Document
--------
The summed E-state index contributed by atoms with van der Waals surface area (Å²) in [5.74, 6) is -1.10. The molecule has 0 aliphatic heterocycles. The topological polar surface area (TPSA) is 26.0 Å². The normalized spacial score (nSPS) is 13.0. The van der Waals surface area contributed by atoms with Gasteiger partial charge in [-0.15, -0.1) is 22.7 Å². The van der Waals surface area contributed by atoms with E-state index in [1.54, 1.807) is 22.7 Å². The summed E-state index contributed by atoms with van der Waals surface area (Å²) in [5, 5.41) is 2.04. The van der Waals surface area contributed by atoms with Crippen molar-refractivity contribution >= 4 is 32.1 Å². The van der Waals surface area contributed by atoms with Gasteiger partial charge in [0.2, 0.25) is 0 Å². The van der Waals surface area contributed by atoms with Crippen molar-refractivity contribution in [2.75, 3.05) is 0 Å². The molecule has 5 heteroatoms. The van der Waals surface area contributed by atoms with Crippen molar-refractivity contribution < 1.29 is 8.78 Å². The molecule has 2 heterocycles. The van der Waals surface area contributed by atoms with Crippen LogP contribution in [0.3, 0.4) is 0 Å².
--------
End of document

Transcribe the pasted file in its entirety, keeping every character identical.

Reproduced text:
The summed E-state index contributed by atoms with van der Waals surface area (Å²) in [5.74, 6) is -1.10. The molecule has 0 aliphatic heterocycles. The topological polar surface area (TPSA) is 26.0 Å². The normalized spacial score (nSPS) is 13.0. The van der Waals surface area contributed by atoms with Gasteiger partial charge in [-0.15, -0.1) is 22.7 Å². The van der Waals surface area contributed by atoms with E-state index in [1.54, 1.807) is 22.7 Å². The summed E-state index contributed by atoms with van der Waals surface area (Å²) in [5, 5.41) is 2.04. The van der Waals surface area contributed by atoms with Crippen molar-refractivity contribution >= 4 is 32.1 Å². The van der Waals surface area contributed by atoms with Gasteiger partial charge in [0.2, 0.25) is 0 Å². The van der Waals surface area contributed by atoms with Crippen molar-refractivity contribution in [2.75, 3.05) is 0 Å². The molecule has 5 heteroatoms. The van der Waals surface area contributed by atoms with Crippen molar-refractivity contribution < 1.29 is 8.78 Å². The molecule has 2 heterocycles. The van der Waals surface area contributed by atoms with Crippen LogP contribution in [0.3, 0.4) is 0 Å².